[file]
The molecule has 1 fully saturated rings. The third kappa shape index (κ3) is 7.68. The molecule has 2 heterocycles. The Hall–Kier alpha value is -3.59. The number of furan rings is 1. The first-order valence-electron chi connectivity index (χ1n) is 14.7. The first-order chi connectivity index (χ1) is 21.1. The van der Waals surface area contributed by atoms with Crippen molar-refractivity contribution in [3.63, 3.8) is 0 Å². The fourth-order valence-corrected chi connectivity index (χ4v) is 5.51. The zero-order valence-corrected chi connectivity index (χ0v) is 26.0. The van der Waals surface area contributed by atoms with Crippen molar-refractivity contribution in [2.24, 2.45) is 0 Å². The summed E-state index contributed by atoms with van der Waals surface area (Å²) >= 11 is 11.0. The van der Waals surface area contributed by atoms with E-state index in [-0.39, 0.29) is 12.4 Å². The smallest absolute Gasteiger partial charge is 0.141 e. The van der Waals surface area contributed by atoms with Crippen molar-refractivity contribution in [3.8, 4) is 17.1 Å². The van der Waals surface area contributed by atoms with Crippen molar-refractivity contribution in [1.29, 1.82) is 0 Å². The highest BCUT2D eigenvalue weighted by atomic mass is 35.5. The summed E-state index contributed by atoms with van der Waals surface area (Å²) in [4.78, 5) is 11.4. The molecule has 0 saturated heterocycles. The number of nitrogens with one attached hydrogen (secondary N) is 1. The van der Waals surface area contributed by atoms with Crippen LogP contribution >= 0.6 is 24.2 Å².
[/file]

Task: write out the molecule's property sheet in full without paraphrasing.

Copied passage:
The molecule has 1 fully saturated rings. The third kappa shape index (κ3) is 7.68. The molecule has 2 heterocycles. The Hall–Kier alpha value is -3.59. The number of furan rings is 1. The first-order valence-electron chi connectivity index (χ1n) is 14.7. The first-order chi connectivity index (χ1) is 21.1. The van der Waals surface area contributed by atoms with Crippen molar-refractivity contribution in [3.63, 3.8) is 0 Å². The fourth-order valence-corrected chi connectivity index (χ4v) is 5.51. The zero-order valence-corrected chi connectivity index (χ0v) is 26.0. The van der Waals surface area contributed by atoms with Crippen molar-refractivity contribution in [2.24, 2.45) is 0 Å². The summed E-state index contributed by atoms with van der Waals surface area (Å²) >= 11 is 11.0. The van der Waals surface area contributed by atoms with E-state index in [-0.39, 0.29) is 12.4 Å². The smallest absolute Gasteiger partial charge is 0.141 e. The van der Waals surface area contributed by atoms with Crippen molar-refractivity contribution in [3.8, 4) is 17.1 Å². The van der Waals surface area contributed by atoms with Crippen molar-refractivity contribution in [1.29, 1.82) is 0 Å². The highest BCUT2D eigenvalue weighted by atomic mass is 35.5. The summed E-state index contributed by atoms with van der Waals surface area (Å²) in [4.78, 5) is 11.4. The molecule has 0 saturated heterocycles. The number of nitrogens with one attached hydrogen (secondary N) is 1. The van der Waals surface area contributed by atoms with Crippen LogP contribution >= 0.6 is 24.2 Å².